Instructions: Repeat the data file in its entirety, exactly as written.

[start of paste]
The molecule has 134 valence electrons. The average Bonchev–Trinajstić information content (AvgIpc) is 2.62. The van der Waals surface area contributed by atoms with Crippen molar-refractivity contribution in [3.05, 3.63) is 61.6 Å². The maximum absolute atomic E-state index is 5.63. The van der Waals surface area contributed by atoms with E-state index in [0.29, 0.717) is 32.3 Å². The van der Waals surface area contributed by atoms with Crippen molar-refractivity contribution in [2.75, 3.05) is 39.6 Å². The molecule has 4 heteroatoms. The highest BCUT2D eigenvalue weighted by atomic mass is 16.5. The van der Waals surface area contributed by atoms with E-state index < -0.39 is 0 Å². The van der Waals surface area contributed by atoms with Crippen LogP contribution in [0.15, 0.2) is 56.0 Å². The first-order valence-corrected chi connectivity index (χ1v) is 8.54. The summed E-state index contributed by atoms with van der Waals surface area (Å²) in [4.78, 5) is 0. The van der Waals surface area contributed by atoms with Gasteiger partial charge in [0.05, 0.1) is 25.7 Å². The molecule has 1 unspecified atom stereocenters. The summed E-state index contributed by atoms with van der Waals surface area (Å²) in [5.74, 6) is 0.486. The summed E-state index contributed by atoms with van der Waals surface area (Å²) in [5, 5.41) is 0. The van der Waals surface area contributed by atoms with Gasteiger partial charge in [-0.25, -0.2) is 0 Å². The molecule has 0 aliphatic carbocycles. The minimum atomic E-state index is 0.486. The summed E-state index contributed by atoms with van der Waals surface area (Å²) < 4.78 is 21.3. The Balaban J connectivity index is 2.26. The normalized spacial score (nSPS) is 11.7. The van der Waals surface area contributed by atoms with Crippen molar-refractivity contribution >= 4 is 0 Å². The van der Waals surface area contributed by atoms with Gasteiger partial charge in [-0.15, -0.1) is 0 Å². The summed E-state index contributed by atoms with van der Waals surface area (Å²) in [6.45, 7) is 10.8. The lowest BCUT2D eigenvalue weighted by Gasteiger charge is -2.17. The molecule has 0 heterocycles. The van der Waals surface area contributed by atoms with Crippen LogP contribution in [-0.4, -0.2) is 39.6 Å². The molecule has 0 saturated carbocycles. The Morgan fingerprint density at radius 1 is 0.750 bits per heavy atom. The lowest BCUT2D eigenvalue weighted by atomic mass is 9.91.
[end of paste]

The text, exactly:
The molecule has 134 valence electrons. The average Bonchev–Trinajstić information content (AvgIpc) is 2.62. The van der Waals surface area contributed by atoms with Crippen molar-refractivity contribution in [3.05, 3.63) is 61.6 Å². The maximum absolute atomic E-state index is 5.63. The van der Waals surface area contributed by atoms with E-state index in [0.29, 0.717) is 32.3 Å². The van der Waals surface area contributed by atoms with Crippen molar-refractivity contribution in [2.75, 3.05) is 39.6 Å². The molecule has 4 heteroatoms. The highest BCUT2D eigenvalue weighted by atomic mass is 16.5. The van der Waals surface area contributed by atoms with E-state index < -0.39 is 0 Å². The van der Waals surface area contributed by atoms with Crippen LogP contribution in [0.15, 0.2) is 56.0 Å². The first-order valence-corrected chi connectivity index (χ1v) is 8.54. The summed E-state index contributed by atoms with van der Waals surface area (Å²) in [4.78, 5) is 0. The van der Waals surface area contributed by atoms with Gasteiger partial charge in [0.05, 0.1) is 25.7 Å². The molecule has 1 unspecified atom stereocenters. The summed E-state index contributed by atoms with van der Waals surface area (Å²) in [5.74, 6) is 0.486. The summed E-state index contributed by atoms with van der Waals surface area (Å²) in [5, 5.41) is 0. The van der Waals surface area contributed by atoms with Gasteiger partial charge in [-0.25, -0.2) is 0 Å². The molecule has 0 aliphatic carbocycles. The minimum atomic E-state index is 0.486. The summed E-state index contributed by atoms with van der Waals surface area (Å²) < 4.78 is 21.3. The Balaban J connectivity index is 2.26. The normalized spacial score (nSPS) is 11.7. The van der Waals surface area contributed by atoms with Crippen molar-refractivity contribution >= 4 is 0 Å². The van der Waals surface area contributed by atoms with Gasteiger partial charge in [-0.15, -0.1) is 0 Å². The summed E-state index contributed by atoms with van der Waals surface area (Å²) in [6.45, 7) is 10.8. The lowest BCUT2D eigenvalue weighted by Gasteiger charge is -2.17. The molecule has 0 heterocycles. The van der Waals surface area contributed by atoms with Crippen LogP contribution in [-0.4, -0.2) is 39.6 Å². The molecule has 0 saturated carbocycles. The Morgan fingerprint density at radius 1 is 0.750 bits per heavy atom. The lowest BCUT2D eigenvalue weighted by atomic mass is 9.91.